Posted by: Dave Richeson | September 14, 2008

Student podcasts in a history of mathematics course

I would like to take this opportunity to showcase some of my students’ work from last year.  I taught a class called “Great Theorems and Ideas in Mathematics.”  It was an upper-level history of mathematics course with a focus on some of mathematics’ greatest theorems.  I used William Dunham‘s Journey Through Genius for a good part of the course.  I supplemented this with my own notes and with Burton’s The History of Mathematics.

I’ve been involved in our college’s radio station, WDCV, for eight years.  Last summer the radio station received a grant from the Pennsylvania Association of Broadcasters to produce some short public service announcements.  A few faculty members and I decided to have our students produce these PSAs in our classes.

My Great Theorems students had produce two recordings each.  The first was a profile of a great mathematician (3 minutes long) and the second focused on a great theorem or idea in mathematics (4-5 min.).  Because of the intended audience, they were told to make them completely nontechnical and entertaining. They used the free cross-platform software Audacity to record their work (which needs the LAME mp3 encoder plugin to export to mp3).  I gave them intro and outro music to bookend their pieces. After they submitted them we played them on the radio, uploaded them to iTunes, and posted them on the college blog.

Here are the assignments that I gave them for the biographical and the great idea podcasts.  Feel free to modify and use them for your own classes.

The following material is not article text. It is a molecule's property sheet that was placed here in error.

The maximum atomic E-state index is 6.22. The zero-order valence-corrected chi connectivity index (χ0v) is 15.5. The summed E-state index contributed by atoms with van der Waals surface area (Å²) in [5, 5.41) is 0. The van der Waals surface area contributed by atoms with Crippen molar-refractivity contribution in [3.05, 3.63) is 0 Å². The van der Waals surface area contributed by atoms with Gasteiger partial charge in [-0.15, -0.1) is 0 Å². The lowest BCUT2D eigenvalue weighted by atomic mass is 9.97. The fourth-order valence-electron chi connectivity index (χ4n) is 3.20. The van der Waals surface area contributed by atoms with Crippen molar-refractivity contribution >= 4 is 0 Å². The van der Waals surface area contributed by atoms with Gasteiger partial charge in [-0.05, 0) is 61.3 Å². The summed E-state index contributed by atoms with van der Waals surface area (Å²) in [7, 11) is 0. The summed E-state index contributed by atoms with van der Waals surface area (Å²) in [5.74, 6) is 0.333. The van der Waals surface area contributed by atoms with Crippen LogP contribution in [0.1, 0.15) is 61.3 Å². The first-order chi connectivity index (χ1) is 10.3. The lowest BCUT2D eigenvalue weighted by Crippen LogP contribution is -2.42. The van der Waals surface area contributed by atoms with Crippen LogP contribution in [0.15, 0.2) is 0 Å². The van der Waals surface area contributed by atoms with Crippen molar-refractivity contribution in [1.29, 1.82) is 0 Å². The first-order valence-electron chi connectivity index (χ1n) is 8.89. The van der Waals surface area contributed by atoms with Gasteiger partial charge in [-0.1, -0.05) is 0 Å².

I learned a few things after receiving the first round of podcasts.

  1. I’m glad I made the students turn in rough drafts (typed and properly cited).  Almost all students erred on the side of being too formal.  They read like math papers, not entertaining podcasts.
  2. Students had a very hard time cutting their text down to 3 minutes.  They lobbied hard for more time on the second recording.
  3. They should verify ahead of time that they can pronounce all the proper nouns in their podcast (especially the name of their mathematician!).
  4. They need to be told explicitly not to have a “guest performer” read the piece.
  5. Some of the most introverted students can have the best delivery.

Give them a listen!

I need to thank Davis Tracy for obtaining the grant and Brenda Landis for giving my students a crash course in Audacity, providing the headsets, and uploading all the files.
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Responses

  1. great insight about podcasting and great blogging so far…

    http://web.me.com/dogg56/Zadikian.com2/Welcome.html


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